IRA FLATOW: Wow, that’s not going to sit well with the judge, probably, or is there a jury here?
ERIC EYRE: It’s a bench trial, it’s a non-jury trial. They tried to do that for expediency. But the judge did flinch, he did show concern when this came out, when these emails came out. Basically, these emails were written by executives at the time that there was a huge surge in overdose deaths, essentially, as I wrote in my column, that they were mocking us while our co-workers, our friends, our neighbors were dying in record numbers after taking too many of the painkillers from the massive shipments that they sent to West Virginia.
IRA FLATOW: That’s amazing. How big of a grip did these companies have on the state government?
ERIC EYRE: Well, they had a big grip, in particular Cardinal Health. Their main lobbyist for many years is married to our attorney general who is pursuing these cases. They’ve got lobbyists everywhere, and they’ve got lobbyists on Capitol Hill that during previous hearings on the opioid crisis, we came up with evidence that they were providing questions to the House members that were asking questions about how to solve the opioid crisis.
So between the politicians and the lobbyists, there’s an extreme amount of control going on.
IRA FLATOW: When we talk about wide-scale crises like the opioid epidemic, it can be hard to understand the toll these things have on individual communities. You mentioned about the toll taken just on the health-care workers. Can you paint a picture of just how big of a crisis this was and still is?
ERIC EYRE: Sure. Well, the latest numbers from last year show that 1,275 West Virginians died of a drug overdose last year. And that’s a record number for our state. Basically, the opiate crisis here affects everyone and everybody. And you have babies being born dependent on drugs, you’ve got these soaring treatment costs, you’ve got overcrowded jails, we have a foster family crisis, and we have a lot of grandparents raising their grandkids because the kids’ father and mother have passed away due to an overdose.
The pandemic hasn’t helped things. It’s made the opioid crisis that much worse. There was a loss of connection during the pandemic in our rising addiction. And after two years of declining overdoses, we’re now seeing a 50% spike over the past year, so it’s been devastating.
IRA FLATOW: Your recent book, Death in Mud Lick, is about the opioid crisis in West Virginia. You’ve been covering this for so long and watched the toll it’s taken on the community. So what’s it like seeing this all come to trial now?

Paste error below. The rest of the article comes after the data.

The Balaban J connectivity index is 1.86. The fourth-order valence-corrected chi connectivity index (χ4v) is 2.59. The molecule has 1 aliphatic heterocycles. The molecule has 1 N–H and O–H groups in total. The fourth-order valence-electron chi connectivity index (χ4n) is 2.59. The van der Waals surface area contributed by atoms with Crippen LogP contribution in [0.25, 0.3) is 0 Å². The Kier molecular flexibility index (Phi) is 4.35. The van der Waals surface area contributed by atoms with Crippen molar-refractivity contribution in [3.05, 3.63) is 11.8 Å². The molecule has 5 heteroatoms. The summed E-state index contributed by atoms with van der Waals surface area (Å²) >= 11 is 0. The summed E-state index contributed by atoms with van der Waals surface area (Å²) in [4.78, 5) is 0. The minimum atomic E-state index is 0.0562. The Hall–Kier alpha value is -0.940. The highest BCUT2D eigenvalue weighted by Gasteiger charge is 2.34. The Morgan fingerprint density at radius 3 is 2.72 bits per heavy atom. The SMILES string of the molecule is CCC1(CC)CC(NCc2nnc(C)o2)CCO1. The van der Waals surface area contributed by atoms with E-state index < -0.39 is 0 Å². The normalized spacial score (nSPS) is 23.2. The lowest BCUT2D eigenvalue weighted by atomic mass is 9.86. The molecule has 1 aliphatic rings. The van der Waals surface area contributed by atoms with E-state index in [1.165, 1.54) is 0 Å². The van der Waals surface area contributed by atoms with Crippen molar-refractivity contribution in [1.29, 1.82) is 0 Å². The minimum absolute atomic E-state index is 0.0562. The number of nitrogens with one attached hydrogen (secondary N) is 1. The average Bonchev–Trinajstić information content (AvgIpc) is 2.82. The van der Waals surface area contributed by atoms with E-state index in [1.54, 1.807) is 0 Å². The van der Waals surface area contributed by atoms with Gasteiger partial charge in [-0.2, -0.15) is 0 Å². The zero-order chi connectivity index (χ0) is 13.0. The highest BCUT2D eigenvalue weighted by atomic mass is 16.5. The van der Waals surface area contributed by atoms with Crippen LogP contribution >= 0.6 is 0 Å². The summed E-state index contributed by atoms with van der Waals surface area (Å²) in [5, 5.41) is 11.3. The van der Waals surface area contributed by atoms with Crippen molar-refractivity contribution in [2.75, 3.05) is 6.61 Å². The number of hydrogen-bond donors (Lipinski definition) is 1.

ERIC EYRE: Yeah, it’s been a long time, a lot of delays, and I’ve been writing about this issue for eight years now and of course, like you said, I wrote a book. But now for the opioid distributors, it’s finally their day of reckoning. And for the thousands of families who lost loved ones, this is their chance to essentially stare down the giants of the opioid industry and try to hold them accountable for the deaths and destruction that they’re accused of causing by flooding the communities with so many painkillers.
IRA FLATOW: Yeah, as you mentioned, the trial in West Virginia is not the only trial against opiate distributors and manufacturers recently. Do you think we might have turned a corner in this crisis?
ERIC EYRE: Well, indeed it’s not the only trial, there’s more than 2,000 similar cases already in the pipeline, most of them have been consolidated in federal court [INAUDIBLE]. But what happens here with this trial in West Virginia, in particular in Cabell County, it’s not going to stay in Cabell County. Whether it be a judge giving an award for damages or there’s still a possibility of a settlement or we could get nothing from this, that will provide a framework for future settlements across the state.
And the other big factor going on is there’s a $26 billion settlement in the works with mostly distributors but also one manufacturer. It’s a nationwide settlement, but West Virginia has chosen to stay out of it because they were only going to get approximately $160 million from it. So next week we’re supposed to hear word that that settlement probably is going to be finalized.
And as far as turning a corner, we kind of had turned a corner, we had two years of declining overdoses, but then it’s been sort of two steps forward, one step back with the new numbers that we got for the overdoses during the pandemic. So I’m hopeful that if we do what we were doing for the last two years, we can reverse this trend and save more lives. So I think there is some hope.
IRA FLATOW: Well, Eric, thank you for your work, and thank you for taking time to be with us today.
ERIC EYRE: Thanks for having me on. I really appreciate it.
IRA FLATOW: Eric Eyre, investigative reporter at Mountain State Spotlight in Charleston, West Virginia.